Seamless Bay Area Announces Senate Bill XX
The Seamless Transportation Act // SB-XX
The vision: A sustainable and seamlessly integrated transportation network anchored by world-class public transit that empowers people to fulfill their potential.
We’re proud to announce the Seamless Transportation Act. On February 22nd, 2019 [date TBD], Senator Wiener (D, San Francisco) announced legislation to integrate the Bay Area’s fragmented and confusing transit systems into a seamlessly connected, rider-focused network through reforms to transportation governance and funding.
The Bay Area has one of the fragmented public transportation systems in the country.
Over 27 different separate transit agencies receive state funds to provide service, yet there are no requirements for these agencies provide service in a coordinated way for customers. Riders wishing to use transit for a regional trip must overcome barriers such as paying duplicate fares, long waits due to uncoordinated schedules, inconvenient transfers, and confusing, inconsistent policies.
Use of transit in the Bay Area has been declining — despite a 60% increase spending on public transit statewide over the past decade, . From 2001-2016, annual transit ridership per capita in the Bay Area fell by 10%, with average bus speeds declining by 9% and average commute times for transit users increasing by nearly 12%.
Rider experience is poor across the region. People of the Bay Area experience declining quality public transportation that is unreliable, difficult to use, inefficient, and inequitable, acting as a barrier to adopting more sustainable forms of travel, and disproportionately burdening low income and vulnerable populations.
The ineffectiveness of state transportation investments is linked to governance and funding. Numerous programs distribute funds to dozens of weakly aligned Bay Area planning authorities, agencies, and jurisdictions with weak accountability measures to promote efficiency, coordination, and alignment with state goals.
SB-XX will enable the Bay Area to develop a sustainable and seamlessly integrated transportation network.
SB-XX aims establish greater public accountability for transportation in the Bay Area and build a connected, sustainable system that improves access to housing and jobs, and that plans for the future of mobility. The Bill improves accountability for State investments in Bay Area transportation, by:
Defining clear state expectations for a seamless transportation system including goals, standards, and targets, to be tied to state sources of transportation funding;
Establishing a lead Bay Area public authority with the mandate to integrate all aspects of the multi-modal transportation system, including existing transit services, new forms of mobility, and private sector mobility providers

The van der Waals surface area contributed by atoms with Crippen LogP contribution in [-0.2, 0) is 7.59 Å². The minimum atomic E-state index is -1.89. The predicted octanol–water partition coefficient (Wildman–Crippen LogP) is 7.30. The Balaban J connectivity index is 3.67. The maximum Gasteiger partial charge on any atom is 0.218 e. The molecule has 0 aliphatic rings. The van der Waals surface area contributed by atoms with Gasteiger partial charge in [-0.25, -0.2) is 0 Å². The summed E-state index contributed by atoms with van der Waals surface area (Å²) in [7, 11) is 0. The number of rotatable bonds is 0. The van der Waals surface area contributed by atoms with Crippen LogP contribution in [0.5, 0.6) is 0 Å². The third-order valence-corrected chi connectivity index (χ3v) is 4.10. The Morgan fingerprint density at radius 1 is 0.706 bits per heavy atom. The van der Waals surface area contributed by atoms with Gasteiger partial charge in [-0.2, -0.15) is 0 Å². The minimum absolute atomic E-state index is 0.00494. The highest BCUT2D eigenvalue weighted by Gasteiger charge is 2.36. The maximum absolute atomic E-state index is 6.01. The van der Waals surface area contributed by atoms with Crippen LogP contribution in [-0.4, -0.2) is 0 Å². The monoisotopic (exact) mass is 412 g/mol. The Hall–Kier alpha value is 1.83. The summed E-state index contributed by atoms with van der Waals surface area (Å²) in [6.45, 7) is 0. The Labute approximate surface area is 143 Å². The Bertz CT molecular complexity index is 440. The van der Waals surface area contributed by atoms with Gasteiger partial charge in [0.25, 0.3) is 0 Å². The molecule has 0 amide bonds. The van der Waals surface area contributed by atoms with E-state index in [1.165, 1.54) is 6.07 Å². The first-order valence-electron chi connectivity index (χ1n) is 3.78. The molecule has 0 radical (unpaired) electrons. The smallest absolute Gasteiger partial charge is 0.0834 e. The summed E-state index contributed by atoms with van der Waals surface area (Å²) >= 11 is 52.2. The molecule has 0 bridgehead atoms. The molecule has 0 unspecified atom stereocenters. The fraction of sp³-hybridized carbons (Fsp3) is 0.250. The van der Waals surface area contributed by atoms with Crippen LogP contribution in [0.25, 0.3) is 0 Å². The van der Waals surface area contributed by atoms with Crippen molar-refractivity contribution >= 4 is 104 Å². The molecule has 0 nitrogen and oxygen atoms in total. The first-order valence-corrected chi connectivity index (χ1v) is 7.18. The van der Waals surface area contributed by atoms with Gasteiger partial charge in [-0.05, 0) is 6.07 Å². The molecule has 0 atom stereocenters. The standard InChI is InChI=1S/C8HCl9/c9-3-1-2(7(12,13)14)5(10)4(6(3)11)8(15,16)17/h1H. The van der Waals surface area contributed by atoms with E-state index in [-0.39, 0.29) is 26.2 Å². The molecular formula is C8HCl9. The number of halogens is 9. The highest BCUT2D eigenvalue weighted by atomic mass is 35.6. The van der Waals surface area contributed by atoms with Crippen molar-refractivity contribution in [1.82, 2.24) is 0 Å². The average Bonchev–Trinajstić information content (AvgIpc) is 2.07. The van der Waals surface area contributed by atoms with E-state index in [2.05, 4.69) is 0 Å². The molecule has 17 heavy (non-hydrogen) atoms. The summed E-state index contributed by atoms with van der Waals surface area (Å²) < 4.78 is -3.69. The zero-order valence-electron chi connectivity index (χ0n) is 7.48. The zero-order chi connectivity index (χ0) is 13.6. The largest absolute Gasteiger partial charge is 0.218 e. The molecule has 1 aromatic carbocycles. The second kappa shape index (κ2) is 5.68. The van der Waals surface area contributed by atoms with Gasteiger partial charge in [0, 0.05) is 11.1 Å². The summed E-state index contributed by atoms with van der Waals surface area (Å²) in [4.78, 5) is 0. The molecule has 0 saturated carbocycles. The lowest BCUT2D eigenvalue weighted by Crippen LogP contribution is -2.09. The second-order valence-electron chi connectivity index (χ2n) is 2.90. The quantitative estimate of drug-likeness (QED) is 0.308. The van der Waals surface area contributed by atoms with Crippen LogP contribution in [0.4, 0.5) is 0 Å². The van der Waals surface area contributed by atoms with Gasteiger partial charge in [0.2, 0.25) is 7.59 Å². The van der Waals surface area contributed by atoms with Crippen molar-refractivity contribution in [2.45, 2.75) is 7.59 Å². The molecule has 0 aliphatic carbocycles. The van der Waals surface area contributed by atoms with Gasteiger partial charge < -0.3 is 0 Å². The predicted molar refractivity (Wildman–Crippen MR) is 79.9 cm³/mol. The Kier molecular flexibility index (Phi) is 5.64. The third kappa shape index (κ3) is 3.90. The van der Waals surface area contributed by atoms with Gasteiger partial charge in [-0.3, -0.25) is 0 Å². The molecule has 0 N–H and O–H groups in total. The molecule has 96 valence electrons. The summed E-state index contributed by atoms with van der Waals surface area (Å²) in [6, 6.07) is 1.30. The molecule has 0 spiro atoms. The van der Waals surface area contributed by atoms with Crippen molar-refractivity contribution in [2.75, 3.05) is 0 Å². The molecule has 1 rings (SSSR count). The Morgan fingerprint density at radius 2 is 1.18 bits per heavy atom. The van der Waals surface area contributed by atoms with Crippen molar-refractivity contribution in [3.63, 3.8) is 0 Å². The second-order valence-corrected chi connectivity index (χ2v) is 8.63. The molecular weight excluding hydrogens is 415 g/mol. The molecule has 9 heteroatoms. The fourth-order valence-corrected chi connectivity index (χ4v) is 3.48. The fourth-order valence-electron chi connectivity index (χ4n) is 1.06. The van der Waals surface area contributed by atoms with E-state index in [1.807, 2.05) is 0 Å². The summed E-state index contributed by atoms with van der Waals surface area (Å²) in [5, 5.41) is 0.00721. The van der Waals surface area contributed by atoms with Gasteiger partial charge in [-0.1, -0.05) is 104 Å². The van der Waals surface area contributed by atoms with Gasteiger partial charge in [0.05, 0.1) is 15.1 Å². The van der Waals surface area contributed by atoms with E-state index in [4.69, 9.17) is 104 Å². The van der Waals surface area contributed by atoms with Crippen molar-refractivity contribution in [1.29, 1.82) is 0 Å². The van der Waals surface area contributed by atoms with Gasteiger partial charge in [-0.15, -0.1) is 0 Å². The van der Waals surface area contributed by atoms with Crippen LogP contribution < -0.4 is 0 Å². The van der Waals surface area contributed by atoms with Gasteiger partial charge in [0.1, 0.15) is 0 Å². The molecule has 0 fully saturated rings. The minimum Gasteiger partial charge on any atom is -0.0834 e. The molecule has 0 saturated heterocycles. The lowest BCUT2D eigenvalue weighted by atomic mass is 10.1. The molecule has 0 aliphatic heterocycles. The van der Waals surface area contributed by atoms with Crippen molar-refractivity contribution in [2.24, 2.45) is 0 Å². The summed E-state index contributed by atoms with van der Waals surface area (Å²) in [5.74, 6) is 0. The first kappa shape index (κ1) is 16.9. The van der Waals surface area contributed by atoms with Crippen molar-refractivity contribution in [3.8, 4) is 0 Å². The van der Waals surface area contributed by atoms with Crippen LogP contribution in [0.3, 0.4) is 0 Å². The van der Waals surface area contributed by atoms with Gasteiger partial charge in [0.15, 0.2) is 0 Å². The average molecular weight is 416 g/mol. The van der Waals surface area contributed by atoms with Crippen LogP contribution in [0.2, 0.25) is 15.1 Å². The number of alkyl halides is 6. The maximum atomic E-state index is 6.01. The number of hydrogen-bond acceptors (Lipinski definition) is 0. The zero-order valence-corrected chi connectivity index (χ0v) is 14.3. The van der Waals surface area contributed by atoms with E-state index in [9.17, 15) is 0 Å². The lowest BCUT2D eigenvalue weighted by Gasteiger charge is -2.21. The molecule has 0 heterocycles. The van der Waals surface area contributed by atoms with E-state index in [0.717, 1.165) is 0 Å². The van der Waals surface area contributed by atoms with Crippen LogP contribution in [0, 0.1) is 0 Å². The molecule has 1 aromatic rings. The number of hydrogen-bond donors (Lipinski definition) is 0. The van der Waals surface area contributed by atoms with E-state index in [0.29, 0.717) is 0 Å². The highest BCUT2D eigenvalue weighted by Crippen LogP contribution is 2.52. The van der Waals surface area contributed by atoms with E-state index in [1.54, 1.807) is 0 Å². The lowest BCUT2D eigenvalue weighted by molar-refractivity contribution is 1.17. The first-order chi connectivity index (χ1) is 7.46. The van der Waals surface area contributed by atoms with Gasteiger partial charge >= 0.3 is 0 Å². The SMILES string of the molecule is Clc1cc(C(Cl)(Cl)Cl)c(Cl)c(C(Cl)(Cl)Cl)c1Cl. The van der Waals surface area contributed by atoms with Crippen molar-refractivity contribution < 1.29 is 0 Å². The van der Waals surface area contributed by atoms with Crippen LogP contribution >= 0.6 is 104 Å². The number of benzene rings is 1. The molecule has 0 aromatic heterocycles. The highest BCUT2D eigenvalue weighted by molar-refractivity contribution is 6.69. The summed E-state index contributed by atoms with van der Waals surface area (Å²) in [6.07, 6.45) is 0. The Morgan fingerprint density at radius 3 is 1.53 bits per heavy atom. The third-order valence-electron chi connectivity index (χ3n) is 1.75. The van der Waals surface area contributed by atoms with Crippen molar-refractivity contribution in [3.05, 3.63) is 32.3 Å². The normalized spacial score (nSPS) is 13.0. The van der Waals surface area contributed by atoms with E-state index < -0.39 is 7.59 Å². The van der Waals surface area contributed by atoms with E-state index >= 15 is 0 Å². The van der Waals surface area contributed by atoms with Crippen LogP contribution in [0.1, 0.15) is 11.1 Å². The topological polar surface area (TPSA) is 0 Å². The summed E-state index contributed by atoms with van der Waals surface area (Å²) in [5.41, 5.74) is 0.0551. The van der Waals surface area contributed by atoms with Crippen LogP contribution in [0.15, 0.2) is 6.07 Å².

Establishing a State Commission on Bay Area Transportation Governance and Funding to recommend reforms to institutions and funding sources to streamline planning, delivery, and operations of public transportation in the Bay Area based on global best practices.
How will it work? SB-XX improves accountability for State investments in Bay Area transportation.
1. Directs the State to condition existing and future sources of transportation funding on alignment with the following key goals, targets, and future plans and standards for the Bay Area:
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2. Addresses the lack of institutional accountability by initiating comprehensive institutional reform:
It requires that by Jan. 1, 2021, the State must designate a Transportation Planning and Coordinating Authority (TPCA) for the Bay Area, with mandate and authority to:
Oversee goals, standards, targets; integrate all aspects of the multi-modal transportation system
Establish regional Centers of Excellence that pool expertise & resources for key system functions
Distribute state funds to advance goals, targets and standards
Oversee Permitting, Licensing and Data sharing for private transportation.
The Bill creates a State Commission on Bay Area Transportation Governance and Funding, mandated to study the collective and individual performance of existing transportation institutions and funding sources, and to recommend reforms to the State Legislature, including possible agency mergers and/or consolidation of key functions that improve performance.
The Commission shall recommend what entity should permanently assume the Bay Area TPCA role.
Until the Legislature designates a permanent TPCA, the Bill designates MTC as the interim TPCA.
Want more information?
We’ve put together answers to key questions and have drawn out our general timeline to tell the story in greater detail.